publisher=Dover Publications
location=Mineola, New York
isbn=0-486-42995-4
oclc=
doi=
id=
pages=pp.137-141
chapter=
chapterurl=
quote=
ref=
] it was for a long time the widest bridge in Paris. The bridge has undergone much repair and renovation work, including rebuilding of seven spans in the long arm and lowering of the roadway by changing the arches from an almost semi-circular to elliptical form (1848-1855), lowering of sidewalks and faces of the piers, spandrels, cornices and replacing crumbled corbels as closely to the originals as possible. In 1885, one of the piers of the short arm was undermined, removing the two adjacent arches, requiring them to be rebuilt and all the foundations strengthened.

A major restoration of the Pont Neuf was begun in 1994 and was completed in 2007, the year of its 400th anniversary.

Under the wide arches, on the paved quais, the destitute of Paris called "clochards" have always huddled.Clarifyme|date=March 2008

The equestrian statue of Henri IV

At the point where the bridge crosses the Île de la Cité, there stands a bronze equestrian statue of Henri IV, originally commissioned from Giambologna under the orders of Marie de Médicis, Henri’s widow and Regent of France, in 1614. After his death, Giambologna's assistant Pietro Tacca completed the statue, which was erected on its pedestal by Pietro Francavilla, in 1618. It was destroyed in 1792 during the French Revolution, but was rebuilt in 1818, following the restoration of the Bourbon monarchy. Bronze for the new statue was obtained with the bronze from a statue of Louis Charles Antoine Desaix and cast from a mold made using a surviving cast of the original. Inside the statue, the new sculptor François-Frédéric Lemot put four boxes, containing a history of the life of Henri IV, a 17th-century parchment certifying the original statue, a document describing how the new statue was commissioned, and a list of people who contributed to a public subscription.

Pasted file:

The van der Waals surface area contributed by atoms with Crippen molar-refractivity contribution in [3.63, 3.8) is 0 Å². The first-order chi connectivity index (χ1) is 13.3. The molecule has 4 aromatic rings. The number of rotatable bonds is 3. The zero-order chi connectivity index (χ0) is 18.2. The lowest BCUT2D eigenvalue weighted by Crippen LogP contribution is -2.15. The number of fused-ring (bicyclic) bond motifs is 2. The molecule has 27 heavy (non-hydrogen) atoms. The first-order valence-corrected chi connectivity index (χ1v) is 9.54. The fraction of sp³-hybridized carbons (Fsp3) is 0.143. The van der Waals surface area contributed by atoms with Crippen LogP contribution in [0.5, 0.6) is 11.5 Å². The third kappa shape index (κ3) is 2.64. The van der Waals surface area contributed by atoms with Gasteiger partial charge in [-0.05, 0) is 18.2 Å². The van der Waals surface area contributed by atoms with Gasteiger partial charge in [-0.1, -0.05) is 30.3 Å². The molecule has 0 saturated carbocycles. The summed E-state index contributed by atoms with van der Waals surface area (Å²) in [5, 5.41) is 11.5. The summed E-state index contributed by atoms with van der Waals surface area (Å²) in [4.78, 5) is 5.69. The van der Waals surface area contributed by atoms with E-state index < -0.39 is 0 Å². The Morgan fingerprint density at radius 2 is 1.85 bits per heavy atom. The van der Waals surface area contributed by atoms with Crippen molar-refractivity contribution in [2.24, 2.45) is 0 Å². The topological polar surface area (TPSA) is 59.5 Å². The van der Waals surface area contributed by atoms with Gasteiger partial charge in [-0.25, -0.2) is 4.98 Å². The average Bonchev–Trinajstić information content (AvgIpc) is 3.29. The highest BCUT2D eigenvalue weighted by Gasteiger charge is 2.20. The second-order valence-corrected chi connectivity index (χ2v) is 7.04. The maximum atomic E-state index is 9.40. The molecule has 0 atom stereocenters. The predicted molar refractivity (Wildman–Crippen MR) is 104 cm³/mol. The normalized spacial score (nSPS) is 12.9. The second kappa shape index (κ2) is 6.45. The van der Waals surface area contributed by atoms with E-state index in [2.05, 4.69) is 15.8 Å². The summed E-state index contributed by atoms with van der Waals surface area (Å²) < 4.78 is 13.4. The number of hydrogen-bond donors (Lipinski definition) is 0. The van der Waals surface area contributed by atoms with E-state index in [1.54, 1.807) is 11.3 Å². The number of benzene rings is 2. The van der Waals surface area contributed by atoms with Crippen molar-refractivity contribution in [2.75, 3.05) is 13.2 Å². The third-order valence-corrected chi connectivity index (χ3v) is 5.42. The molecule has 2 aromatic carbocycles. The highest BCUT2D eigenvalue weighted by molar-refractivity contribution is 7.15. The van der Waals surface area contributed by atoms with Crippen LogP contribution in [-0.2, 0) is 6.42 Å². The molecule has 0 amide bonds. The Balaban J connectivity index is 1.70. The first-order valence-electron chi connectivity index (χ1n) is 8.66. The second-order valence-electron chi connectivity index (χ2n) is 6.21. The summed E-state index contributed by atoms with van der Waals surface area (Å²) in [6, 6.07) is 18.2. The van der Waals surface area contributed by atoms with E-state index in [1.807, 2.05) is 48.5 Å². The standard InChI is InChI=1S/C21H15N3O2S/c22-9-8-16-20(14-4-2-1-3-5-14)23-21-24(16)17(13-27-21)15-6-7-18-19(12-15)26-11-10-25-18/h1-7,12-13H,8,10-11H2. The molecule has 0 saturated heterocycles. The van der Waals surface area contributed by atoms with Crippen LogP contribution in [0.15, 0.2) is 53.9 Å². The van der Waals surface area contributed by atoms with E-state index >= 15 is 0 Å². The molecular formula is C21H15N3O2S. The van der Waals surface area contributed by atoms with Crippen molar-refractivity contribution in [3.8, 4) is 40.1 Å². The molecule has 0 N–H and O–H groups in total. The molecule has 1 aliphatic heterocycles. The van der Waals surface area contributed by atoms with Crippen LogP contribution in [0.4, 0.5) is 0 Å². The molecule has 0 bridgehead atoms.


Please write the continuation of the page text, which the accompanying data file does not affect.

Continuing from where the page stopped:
Resting place of Jacques de Molay

The last Grand Master of the Knights Templar Jacques de Molay was burned at the stake on the Île de la Cité near the Pont Neuf, on 18 March 1314. The execution was ordered by Philippe le Bel (Philip the Fair) after Jacques retracted all of his previous confessions, which outraged the French king.

Access

Location

ee also

* "Les Amants du Pont-Neuf" ("The Lovers on the Bridge"), a film by Leos Carax, released in 1991.

References

External links

* [http://realtravel.com/paris-reviews-a1872598.html Tourist review]
* [http://www.france-pittoresque.com/lieux/11.htm France Pittoresque: Histoire du Pont Neuf]


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  • Pont Neuf — ▪ bridge, Paris, France       oldest existing bridge across the Seine River via the Île de la Cité in Paris, built, with interruptions in the work, from 1578 to 1607. It was designed by Baptiste Du Cerceau and Pierre des Illes, who may have made… …   Universalium

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  • pont-neuf —    Fille de joie sur le ventre de laquelle tout le monde passe.         Il nous appela des grivoises,    Des ponts neufs, des fines matoises,    De ces filles, et cætera,    Qui pour cinq sols feraient cela.    JACQUES MOREAU …   Dictionnaire Érotique moderne